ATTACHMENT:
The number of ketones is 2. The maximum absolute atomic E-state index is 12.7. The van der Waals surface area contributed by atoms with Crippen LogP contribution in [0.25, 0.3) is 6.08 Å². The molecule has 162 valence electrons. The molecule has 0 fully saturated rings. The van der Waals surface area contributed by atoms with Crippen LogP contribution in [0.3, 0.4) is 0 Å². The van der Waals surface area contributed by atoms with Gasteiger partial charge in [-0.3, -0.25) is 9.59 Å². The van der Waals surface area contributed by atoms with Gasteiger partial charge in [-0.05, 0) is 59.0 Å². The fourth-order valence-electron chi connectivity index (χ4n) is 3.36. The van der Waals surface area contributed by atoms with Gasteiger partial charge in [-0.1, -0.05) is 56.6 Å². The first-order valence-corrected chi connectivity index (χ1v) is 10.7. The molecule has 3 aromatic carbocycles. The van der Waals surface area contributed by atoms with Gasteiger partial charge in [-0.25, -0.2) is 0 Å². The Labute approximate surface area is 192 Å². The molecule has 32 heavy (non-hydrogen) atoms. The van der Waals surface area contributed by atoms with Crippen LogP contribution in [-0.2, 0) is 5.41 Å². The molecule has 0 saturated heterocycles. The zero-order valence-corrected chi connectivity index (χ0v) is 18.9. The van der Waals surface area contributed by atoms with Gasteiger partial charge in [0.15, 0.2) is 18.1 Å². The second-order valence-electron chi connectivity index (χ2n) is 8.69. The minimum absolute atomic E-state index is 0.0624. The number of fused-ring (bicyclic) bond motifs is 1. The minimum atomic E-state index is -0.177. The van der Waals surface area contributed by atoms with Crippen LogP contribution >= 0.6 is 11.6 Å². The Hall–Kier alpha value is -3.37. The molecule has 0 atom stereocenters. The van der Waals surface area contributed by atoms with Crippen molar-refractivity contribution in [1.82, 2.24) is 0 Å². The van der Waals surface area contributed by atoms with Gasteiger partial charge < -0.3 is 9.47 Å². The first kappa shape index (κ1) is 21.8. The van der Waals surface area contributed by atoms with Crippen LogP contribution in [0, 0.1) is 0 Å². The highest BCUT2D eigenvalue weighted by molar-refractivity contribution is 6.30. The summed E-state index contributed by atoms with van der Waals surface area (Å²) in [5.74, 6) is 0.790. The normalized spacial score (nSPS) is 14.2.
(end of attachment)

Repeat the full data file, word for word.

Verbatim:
The number of ketones is 2. The maximum absolute atomic E-state index is 12.7. The van der Waals surface area contributed by atoms with Crippen LogP contribution in [0.25, 0.3) is 6.08 Å². The molecule has 162 valence electrons. The molecule has 0 fully saturated rings. The van der Waals surface area contributed by atoms with Crippen LogP contribution in [0.3, 0.4) is 0 Å². The van der Waals surface area contributed by atoms with Gasteiger partial charge in [-0.3, -0.25) is 9.59 Å². The van der Waals surface area contributed by atoms with Gasteiger partial charge in [-0.05, 0) is 59.0 Å². The fourth-order valence-electron chi connectivity index (χ4n) is 3.36. The van der Waals surface area contributed by atoms with Gasteiger partial charge in [-0.1, -0.05) is 56.6 Å². The first-order valence-corrected chi connectivity index (χ1v) is 10.7. The molecule has 3 aromatic carbocycles. The van der Waals surface area contributed by atoms with Gasteiger partial charge in [-0.25, -0.2) is 0 Å². The Labute approximate surface area is 192 Å². The molecule has 32 heavy (non-hydrogen) atoms. The van der Waals surface area contributed by atoms with Crippen LogP contribution in [-0.2, 0) is 5.41 Å². The molecule has 0 saturated heterocycles. The zero-order valence-corrected chi connectivity index (χ0v) is 18.9. The van der Waals surface area contributed by atoms with Gasteiger partial charge in [0.15, 0.2) is 18.1 Å². The second-order valence-electron chi connectivity index (χ2n) is 8.69. The minimum absolute atomic E-state index is 0.0624. The number of fused-ring (bicyclic) bond motifs is 1. The minimum atomic E-state index is -0.177. The van der Waals surface area contributed by atoms with Crippen LogP contribution >= 0.6 is 11.6 Å². The Hall–Kier alpha value is -3.37. The molecule has 0 atom stereocenters. The van der Waals surface area contributed by atoms with Crippen molar-refractivity contribution in [1.82, 2.24) is 0 Å². The van der Waals surface area contributed by atoms with Gasteiger partial charge < -0.3 is 9.47 Å². The first kappa shape index (κ1) is 21.8. The van der Waals surface area contributed by atoms with Crippen LogP contribution in [0, 0.1) is 0 Å². The highest BCUT2D eigenvalue weighted by molar-refractivity contribution is 6.30. The summed E-state index contributed by atoms with van der Waals surface area (Å²) in [5.74, 6) is 0.790. The normalized spacial score (nSPS) is 14.2.